An Amazonian Custom in the Caucasus, by John Abercromby

 Karina Mezova

Karina Mezova (Circassian mountain climber) and the Caucasus Mountains. Credit: Magma Magazine

Folklore, Vol. 2, No. 2. (Jun., 1891), pp. 171-181.

One of the best known legends of classical authors relates to a fabled nation of warlike women, deprived of the use of one breast by a process of cauterisation and known as Amazons. According to a well authenticated custom, still current among the Cherkes or Adighé, the Abkhas, and to some extent among the Osets,[1] the growth of both breasts during maidenhood is artificially repressed by means of a leather corset. The object of this paper is to offer an explanation for the origin of the modern custom, and to show reason for believing it to be lineally descended from an older one anterior to the time of Herodotus, and having, therefore, a possible ancestry of twenty-five centuries.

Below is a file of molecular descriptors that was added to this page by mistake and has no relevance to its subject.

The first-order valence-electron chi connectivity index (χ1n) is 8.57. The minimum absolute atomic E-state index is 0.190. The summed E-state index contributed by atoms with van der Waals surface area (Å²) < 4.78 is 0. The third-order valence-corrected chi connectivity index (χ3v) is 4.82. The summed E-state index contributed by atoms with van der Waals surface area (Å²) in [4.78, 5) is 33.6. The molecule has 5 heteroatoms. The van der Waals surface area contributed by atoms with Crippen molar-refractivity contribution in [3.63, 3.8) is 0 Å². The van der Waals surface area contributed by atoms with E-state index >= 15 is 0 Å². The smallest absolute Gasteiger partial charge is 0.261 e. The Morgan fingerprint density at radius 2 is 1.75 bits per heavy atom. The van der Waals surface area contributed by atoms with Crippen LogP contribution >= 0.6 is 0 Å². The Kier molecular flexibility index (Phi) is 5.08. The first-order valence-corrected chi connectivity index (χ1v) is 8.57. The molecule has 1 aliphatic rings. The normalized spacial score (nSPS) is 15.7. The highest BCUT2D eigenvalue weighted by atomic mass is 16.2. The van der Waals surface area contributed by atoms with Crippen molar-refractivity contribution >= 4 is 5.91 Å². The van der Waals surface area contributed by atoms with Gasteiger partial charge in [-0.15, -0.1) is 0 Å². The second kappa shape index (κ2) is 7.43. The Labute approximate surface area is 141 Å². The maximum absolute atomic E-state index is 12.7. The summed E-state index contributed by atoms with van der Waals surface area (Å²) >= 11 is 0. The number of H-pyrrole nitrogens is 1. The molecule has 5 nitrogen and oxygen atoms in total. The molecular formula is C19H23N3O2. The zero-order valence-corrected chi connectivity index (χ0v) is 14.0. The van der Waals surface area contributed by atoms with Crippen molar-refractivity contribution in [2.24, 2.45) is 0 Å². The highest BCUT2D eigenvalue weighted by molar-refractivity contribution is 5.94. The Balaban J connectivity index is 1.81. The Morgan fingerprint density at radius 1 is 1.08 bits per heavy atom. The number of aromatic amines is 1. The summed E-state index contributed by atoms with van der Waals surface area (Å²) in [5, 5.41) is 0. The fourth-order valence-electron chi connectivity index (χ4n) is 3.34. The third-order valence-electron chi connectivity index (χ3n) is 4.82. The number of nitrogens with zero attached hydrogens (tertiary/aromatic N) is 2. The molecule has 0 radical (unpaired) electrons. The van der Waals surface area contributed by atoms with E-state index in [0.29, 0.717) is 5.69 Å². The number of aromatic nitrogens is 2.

In Asia, which at that period was separated from Europe by the river Don, the ancient Greeks knew of Amazons in two localities: on the banks of the Thermodon near Sinope, and on the isthmus north of the great chain of the Caucasus. It is probable they first became acquainted with those that lay nearest them, and accounted for those they heard of afterwards in the neighbourhood of the Caucasus by an imaginary migration, such as Herodotus relates. Some of the reports that may have been true of the Amazons of the Thermodon were very likely transferred without sufficient ground to the Amazons of the Caucasus. Whether there existed any nearer connection between the two groups than that both performed some operation upon the right breast, and had some customs in common, does not concern us here. We may, therefore, dismiss the legends referring to the westerly Amazons, and confine our attention to the easterly variety.

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